When I relayed the whole story to my 10yo, he exclaimed, “That’s so WEIRD!” When I asked his thoughts on what I needed to believe, he replied, “That God is real?” His dad responded: “Believe in God. Believe in yourself. Believe that this period of your life will pass and you’ll be better because of it. And believe that your husband is awesome.” Such wisdom 😉

I don’t know exactly. But I don’t need to. And I feel pretty okay about it. It wouldn’t be God if there wasn’t some mystery surrounding Her, right? I don’t need to know right now. It’s enough to be in the middle of a barren west Texas plain, the wind whipping around me, and find a holy index card (that now has a prominent spot atop our upright piano). Makes me think of Elijah hiding out in a cave, searching in the wind, earthquake, inferno…and finding God in a whisper. Makes me think of shepherds in a field over two thousand years ago, being spoken to by a heavenly presence. I wasn’t guarding sheep, just picking up trash. But maybe a heavenly presence was whispering to me too. Right now it’s enough to know that Someone is talking to me at all.

This sort of thing rarely happens to me. Or maybe it happens often and I’m just not tuned in enough. Whatever the case, I can’t help but think Someone Somewhere was trying to get my attention. IS trying. Yours too. The details – the people, the events, the flashcards – of our lives are different, but the Teacher is the same. Believe it. I do.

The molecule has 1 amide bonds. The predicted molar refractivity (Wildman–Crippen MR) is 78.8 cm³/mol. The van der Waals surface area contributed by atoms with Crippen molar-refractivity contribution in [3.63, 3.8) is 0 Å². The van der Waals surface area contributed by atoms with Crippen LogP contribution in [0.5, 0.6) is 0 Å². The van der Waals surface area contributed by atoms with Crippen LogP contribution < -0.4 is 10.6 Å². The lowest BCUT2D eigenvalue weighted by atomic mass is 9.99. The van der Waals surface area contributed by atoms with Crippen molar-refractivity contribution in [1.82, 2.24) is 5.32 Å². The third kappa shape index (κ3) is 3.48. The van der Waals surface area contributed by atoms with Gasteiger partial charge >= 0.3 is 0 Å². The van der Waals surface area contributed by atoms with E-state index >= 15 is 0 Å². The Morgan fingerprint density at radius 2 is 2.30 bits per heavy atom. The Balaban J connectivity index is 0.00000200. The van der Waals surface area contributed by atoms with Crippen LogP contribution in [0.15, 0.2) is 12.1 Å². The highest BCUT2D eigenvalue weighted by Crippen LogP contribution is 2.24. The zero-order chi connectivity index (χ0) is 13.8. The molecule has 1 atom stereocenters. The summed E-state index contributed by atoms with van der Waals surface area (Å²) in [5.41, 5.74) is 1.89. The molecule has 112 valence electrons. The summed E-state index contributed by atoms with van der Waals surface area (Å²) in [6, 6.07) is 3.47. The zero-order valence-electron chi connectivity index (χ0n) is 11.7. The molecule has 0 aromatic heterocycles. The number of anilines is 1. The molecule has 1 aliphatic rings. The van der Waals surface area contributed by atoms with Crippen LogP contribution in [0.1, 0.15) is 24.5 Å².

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11 thoughts on “trash turned treasure.

  1. Jenna, I love your heart! I LOVE this post! I pray that Someone will reveal everything to you that you are being prompted to believe. What a moving story!

  2. Wow. That is the kind of thing that only needs to happen once. I have a German phrase scribbled out on our refrigerator, something that I wrote down in conversation with my mother once. It gives me strength at times when the familiar English cannot. The power of another language to move us is inexplicable. Believe. Today I will. And I may go listen to Spanish hymns too. Your work matters, Jana. Merry Christmas!

  3. “Just because things don’t turn out the way you want them to the first time, you’ve still got to believe” Yep, needed that. Thanks. Closed doors don’t mean a promise or a dream is gone, right?.?!

  4. “Faith is believing in things when common sense tells you not to.” “I believe; help my unbelief.” Over and over these thoughts hit me “where I live.” Thank you, Janna, for sharing yourself with us. Love you!

  5. I needed this. Rally, really. And I am so glad I got to hug your neck today. Please keep writing. When I am far away and feeling alone, it is like you are in the room with me. 🙂